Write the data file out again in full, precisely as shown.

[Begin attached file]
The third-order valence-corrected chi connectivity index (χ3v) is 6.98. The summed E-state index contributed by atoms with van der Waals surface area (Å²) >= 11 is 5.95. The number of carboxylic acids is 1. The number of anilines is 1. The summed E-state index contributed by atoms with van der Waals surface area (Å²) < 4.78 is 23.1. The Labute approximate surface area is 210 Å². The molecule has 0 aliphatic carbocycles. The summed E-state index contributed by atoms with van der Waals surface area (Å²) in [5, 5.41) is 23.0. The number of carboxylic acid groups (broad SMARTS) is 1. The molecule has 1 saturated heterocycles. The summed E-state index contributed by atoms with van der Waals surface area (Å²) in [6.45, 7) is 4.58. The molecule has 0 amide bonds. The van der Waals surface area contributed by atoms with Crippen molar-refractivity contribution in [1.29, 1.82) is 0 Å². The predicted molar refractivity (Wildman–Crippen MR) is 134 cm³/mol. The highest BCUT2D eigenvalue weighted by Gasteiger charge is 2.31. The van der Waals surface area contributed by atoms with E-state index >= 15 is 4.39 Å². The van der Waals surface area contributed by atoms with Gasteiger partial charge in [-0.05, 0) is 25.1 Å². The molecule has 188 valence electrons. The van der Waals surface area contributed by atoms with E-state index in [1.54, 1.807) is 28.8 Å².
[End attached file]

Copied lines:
The third-order valence-corrected chi connectivity index (χ3v) is 6.98. The summed E-state index contributed by atoms with van der Waals surface area (Å²) >= 11 is 5.95. The number of carboxylic acids is 1. The number of anilines is 1. The summed E-state index contributed by atoms with van der Waals surface area (Å²) < 4.78 is 23.1. The Labute approximate surface area is 210 Å². The molecule has 0 aliphatic carbocycles. The summed E-state index contributed by atoms with van der Waals surface area (Å²) in [5, 5.41) is 23.0. The number of carboxylic acid groups (broad SMARTS) is 1. The molecule has 1 saturated heterocycles. The summed E-state index contributed by atoms with van der Waals surface area (Å²) in [6.45, 7) is 4.58. The molecule has 0 amide bonds. The van der Waals surface area contributed by atoms with Crippen molar-refractivity contribution in [1.29, 1.82) is 0 Å². The predicted molar refractivity (Wildman–Crippen MR) is 134 cm³/mol. The highest BCUT2D eigenvalue weighted by Gasteiger charge is 2.31. The van der Waals surface area contributed by atoms with E-state index >= 15 is 4.39 Å². The van der Waals surface area contributed by atoms with Gasteiger partial charge in [-0.05, 0) is 25.1 Å². The molecule has 188 valence electrons. The van der Waals surface area contributed by atoms with E-state index in [1.54, 1.807) is 28.8 Å².